Quit attending tax sales.

Surprised? You’ve probably heard that tax deed investing is the next big thing. Millions of dollars are made in the industry each year, and tax foreclosures are absolutely skyrocketing in the current economy. People all over are getting rich buying tax deeds… right?

Hate to be the one to tell you, but if you’re still thinking “tax sale” when you think of tax deed investing, you’re doing it wrong. If you want to get filthy stinking rich investing in real estate, you need to learn how the 1% of seasoned, savvy investors making serious bucks do it– before your competition catches wind of it.

Tax sales suck. There’s too much competition; too many green investors bidding you out of properties you should have had for a great deal. You don’t really know what you’re buying, since you can’t inspect the properties beforehand. You have to pay all cash at the sale, and then wait a year to see if the owners bail out, at which point you’re back to square one. To state it clearly: tax deed investing by attending tax sales is no longer a viable option for investors like you.

If you’re going to compete, you’re going to have to learn and exploit legal loopholes. Your competition doesn’t know these yet, but they will catch on soon enough. In the meantime, with literally thousands of new properties going into tax foreclosure each day, you’ve got a unique window of time to really exploit “the hey” out of this stuff. It’s simple, easy, and will make you money hand over fist– without ever having to waste your time at tax sale ever again.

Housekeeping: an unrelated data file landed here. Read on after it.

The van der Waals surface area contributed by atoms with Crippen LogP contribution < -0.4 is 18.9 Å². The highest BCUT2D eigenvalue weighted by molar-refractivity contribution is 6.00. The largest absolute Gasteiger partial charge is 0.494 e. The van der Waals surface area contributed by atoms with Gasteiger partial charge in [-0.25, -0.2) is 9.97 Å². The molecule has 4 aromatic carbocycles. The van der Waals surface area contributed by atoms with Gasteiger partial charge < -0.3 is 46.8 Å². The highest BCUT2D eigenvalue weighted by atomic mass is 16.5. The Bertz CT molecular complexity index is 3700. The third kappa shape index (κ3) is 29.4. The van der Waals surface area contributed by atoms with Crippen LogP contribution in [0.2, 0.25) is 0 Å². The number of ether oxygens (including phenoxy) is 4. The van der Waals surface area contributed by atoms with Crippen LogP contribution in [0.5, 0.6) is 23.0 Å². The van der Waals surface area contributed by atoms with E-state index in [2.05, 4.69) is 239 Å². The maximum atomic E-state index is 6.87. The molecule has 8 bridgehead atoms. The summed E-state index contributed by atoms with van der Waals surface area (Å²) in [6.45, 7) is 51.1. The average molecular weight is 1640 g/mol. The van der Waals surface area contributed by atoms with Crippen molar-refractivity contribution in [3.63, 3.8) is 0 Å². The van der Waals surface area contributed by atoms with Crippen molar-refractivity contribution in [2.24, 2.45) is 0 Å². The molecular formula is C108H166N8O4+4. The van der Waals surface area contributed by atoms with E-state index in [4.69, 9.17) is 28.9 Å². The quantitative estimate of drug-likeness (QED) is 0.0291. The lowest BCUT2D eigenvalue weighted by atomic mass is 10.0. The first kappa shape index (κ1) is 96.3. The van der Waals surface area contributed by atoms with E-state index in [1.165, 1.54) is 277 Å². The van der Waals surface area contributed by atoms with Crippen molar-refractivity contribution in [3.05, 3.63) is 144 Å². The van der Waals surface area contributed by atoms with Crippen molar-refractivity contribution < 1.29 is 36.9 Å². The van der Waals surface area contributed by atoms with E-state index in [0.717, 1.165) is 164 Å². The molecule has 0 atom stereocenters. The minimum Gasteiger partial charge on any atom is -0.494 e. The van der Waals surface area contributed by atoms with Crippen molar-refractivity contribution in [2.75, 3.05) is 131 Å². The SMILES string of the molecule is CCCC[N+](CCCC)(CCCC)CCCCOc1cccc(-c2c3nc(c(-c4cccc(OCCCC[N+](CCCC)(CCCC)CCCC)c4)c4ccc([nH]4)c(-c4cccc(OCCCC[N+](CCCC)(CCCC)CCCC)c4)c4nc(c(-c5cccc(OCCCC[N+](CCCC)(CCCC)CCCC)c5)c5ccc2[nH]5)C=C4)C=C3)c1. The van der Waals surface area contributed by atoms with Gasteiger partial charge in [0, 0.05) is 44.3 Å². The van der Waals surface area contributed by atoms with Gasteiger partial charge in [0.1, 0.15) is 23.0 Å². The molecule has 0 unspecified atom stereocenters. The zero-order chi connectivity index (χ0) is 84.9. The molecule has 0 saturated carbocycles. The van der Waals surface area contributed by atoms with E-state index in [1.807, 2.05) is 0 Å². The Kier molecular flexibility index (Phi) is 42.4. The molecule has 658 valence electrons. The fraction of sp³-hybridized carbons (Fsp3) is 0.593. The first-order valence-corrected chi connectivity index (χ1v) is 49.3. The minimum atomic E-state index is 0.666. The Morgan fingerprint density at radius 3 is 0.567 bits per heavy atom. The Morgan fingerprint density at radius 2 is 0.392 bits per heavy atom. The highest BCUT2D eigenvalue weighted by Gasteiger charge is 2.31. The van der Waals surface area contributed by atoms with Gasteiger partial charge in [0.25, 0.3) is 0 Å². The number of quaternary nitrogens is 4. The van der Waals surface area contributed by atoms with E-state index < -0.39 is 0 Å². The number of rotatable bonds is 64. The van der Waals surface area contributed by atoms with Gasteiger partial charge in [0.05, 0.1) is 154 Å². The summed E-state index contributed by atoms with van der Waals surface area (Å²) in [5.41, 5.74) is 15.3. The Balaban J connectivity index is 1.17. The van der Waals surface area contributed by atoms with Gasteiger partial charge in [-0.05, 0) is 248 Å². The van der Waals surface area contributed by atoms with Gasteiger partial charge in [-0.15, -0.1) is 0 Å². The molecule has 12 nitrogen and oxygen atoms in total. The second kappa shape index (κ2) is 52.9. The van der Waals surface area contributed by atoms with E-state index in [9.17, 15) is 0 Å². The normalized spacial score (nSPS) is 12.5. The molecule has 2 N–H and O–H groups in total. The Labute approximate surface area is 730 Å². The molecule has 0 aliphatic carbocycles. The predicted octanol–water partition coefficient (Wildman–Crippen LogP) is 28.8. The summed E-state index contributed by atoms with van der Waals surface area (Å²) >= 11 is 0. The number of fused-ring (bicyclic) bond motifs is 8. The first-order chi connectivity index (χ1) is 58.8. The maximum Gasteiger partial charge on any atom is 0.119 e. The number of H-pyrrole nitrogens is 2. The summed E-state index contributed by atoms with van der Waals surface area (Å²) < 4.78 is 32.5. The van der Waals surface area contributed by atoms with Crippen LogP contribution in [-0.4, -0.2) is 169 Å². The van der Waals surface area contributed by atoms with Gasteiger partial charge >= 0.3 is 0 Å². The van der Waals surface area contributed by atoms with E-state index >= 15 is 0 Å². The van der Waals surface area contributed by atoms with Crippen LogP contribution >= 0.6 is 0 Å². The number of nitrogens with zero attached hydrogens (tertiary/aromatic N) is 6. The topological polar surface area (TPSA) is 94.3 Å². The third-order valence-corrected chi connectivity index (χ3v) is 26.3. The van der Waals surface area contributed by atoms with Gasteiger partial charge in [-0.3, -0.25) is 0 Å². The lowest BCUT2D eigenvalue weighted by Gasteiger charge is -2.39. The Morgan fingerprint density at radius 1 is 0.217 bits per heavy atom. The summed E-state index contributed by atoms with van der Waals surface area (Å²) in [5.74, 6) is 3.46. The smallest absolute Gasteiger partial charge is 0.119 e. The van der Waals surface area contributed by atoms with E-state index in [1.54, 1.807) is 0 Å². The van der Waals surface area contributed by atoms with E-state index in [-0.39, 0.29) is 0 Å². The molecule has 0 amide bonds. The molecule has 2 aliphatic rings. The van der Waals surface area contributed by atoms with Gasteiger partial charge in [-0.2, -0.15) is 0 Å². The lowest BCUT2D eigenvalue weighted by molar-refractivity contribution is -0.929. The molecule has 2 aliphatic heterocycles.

In most places, during the redemption period after tax sale– the year or so when the delinquent homeowner can still pay off the taxes– it’s still perfectly legal for you to buy that property out from under the tax sale buyer. How? By buying it directly from the owner.

The secret here? If you wait until that window is rapidly closing– say, a month or two prior to the last possible day they can ever pay off their taxes– you’re going to find plenty of owners out there eager to get something, anything, for their property. They’re not always easy to find– by then, many have given up and moved on– but they are almost always very easy to deal with. Sellers don’t get much more desperate than this.

And guess what? The tax sale buyers have already done the hard part for you– researched the properties and decided which ones were worth bidding a lot on. By getting a list of the tax sale results, you can easily figure out which properties you should be going after.

Now for a huge tax deed investing secret: the overages created at the tax sale. Here’s an example. If a bidder at tax sale bids $90,000 for a property, and the taxes owed were only $5,000, there’s now a $85,000 surplus due back to the owner. Owners frequently don’t realize these funds are waiting for them, and they just sit there, uncollected.

The best part is these funds are exempt from money finder laws and limits, if you know when to go after them. Find these funds and you’ll be able make a deal with their owners to collect on their behalf, for just about any reasonable finder’s fee you want.



Source by Maggie Dawson